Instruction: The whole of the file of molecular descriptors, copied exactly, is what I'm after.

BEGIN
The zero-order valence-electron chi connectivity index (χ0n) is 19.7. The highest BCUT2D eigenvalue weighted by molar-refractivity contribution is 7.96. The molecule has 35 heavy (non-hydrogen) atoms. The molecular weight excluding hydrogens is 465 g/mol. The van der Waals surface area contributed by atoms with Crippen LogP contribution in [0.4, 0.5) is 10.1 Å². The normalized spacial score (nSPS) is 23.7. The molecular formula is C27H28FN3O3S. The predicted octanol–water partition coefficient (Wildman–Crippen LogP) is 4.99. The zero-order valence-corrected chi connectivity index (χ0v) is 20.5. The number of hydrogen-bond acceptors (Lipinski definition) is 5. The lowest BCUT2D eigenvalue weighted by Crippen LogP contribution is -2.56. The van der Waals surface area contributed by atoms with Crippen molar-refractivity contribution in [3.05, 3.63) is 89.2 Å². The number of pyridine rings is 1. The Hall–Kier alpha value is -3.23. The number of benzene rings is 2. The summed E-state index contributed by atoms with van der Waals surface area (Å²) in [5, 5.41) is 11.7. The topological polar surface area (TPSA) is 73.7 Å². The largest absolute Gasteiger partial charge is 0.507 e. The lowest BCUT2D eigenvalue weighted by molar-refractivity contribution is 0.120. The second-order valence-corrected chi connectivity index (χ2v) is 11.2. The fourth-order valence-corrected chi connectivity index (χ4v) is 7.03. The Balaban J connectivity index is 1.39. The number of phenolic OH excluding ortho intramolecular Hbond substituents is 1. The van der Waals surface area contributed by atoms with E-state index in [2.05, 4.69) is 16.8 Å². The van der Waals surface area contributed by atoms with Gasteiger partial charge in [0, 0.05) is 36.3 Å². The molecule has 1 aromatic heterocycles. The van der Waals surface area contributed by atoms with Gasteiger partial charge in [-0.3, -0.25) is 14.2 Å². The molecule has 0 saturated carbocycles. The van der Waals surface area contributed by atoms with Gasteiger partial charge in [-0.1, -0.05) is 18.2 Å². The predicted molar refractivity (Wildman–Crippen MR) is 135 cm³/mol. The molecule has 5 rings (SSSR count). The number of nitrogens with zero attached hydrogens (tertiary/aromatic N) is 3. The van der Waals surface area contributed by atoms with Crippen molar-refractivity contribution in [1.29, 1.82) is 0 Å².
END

The zero-order valence-electron chi connectivity index (χ0n) is 19.7. The highest BCUT2D eigenvalue weighted by molar-refractivity contribution is 7.96. The molecule has 35 heavy (non-hydrogen) atoms. The molecular weight excluding hydrogens is 465 g/mol. The van der Waals surface area contributed by atoms with Crippen LogP contribution in [0.4, 0.5) is 10.1 Å². The normalized spacial score (nSPS) is 23.7. The molecular formula is C27H28FN3O3S. The predicted octanol–water partition coefficient (Wildman–Crippen LogP) is 4.99. The zero-order valence-corrected chi connectivity index (χ0v) is 20.5. The number of hydrogen-bond acceptors (Lipinski definition) is 5. The lowest BCUT2D eigenvalue weighted by Crippen LogP contribution is -2.56. The van der Waals surface area contributed by atoms with Crippen molar-refractivity contribution in [3.05, 3.63) is 89.2 Å². The number of pyridine rings is 1. The Hall–Kier alpha value is -3.23. The number of benzene rings is 2. The summed E-state index contributed by atoms with van der Waals surface area (Å²) in [5, 5.41) is 11.7. The topological polar surface area (TPSA) is 73.7 Å². The largest absolute Gasteiger partial charge is 0.507 e. The lowest BCUT2D eigenvalue weighted by molar-refractivity contribution is 0.120. The second-order valence-corrected chi connectivity index (χ2v) is 11.2. The fourth-order valence-corrected chi connectivity index (χ4v) is 7.03. The Balaban J connectivity index is 1.39. The number of phenolic OH excluding ortho intramolecular Hbond substituents is 1. The van der Waals surface area contributed by atoms with E-state index in [2.05, 4.69) is 16.8 Å². The van der Waals surface area contributed by atoms with Gasteiger partial charge in [0, 0.05) is 36.3 Å². The molecule has 1 aromatic heterocycles. The van der Waals surface area contributed by atoms with Gasteiger partial charge in [-0.3, -0.25) is 14.2 Å². The molecule has 0 saturated carbocycles. The van der Waals surface area contributed by atoms with Gasteiger partial charge in [-0.1, -0.05) is 18.2 Å². The predicted molar refractivity (Wildman–Crippen MR) is 135 cm³/mol. The molecule has 5 rings (SSSR count). The number of nitrogens with zero attached hydrogens (tertiary/aromatic N) is 3. The van der Waals surface area contributed by atoms with Crippen molar-refractivity contribution in [1.29, 1.82) is 0 Å².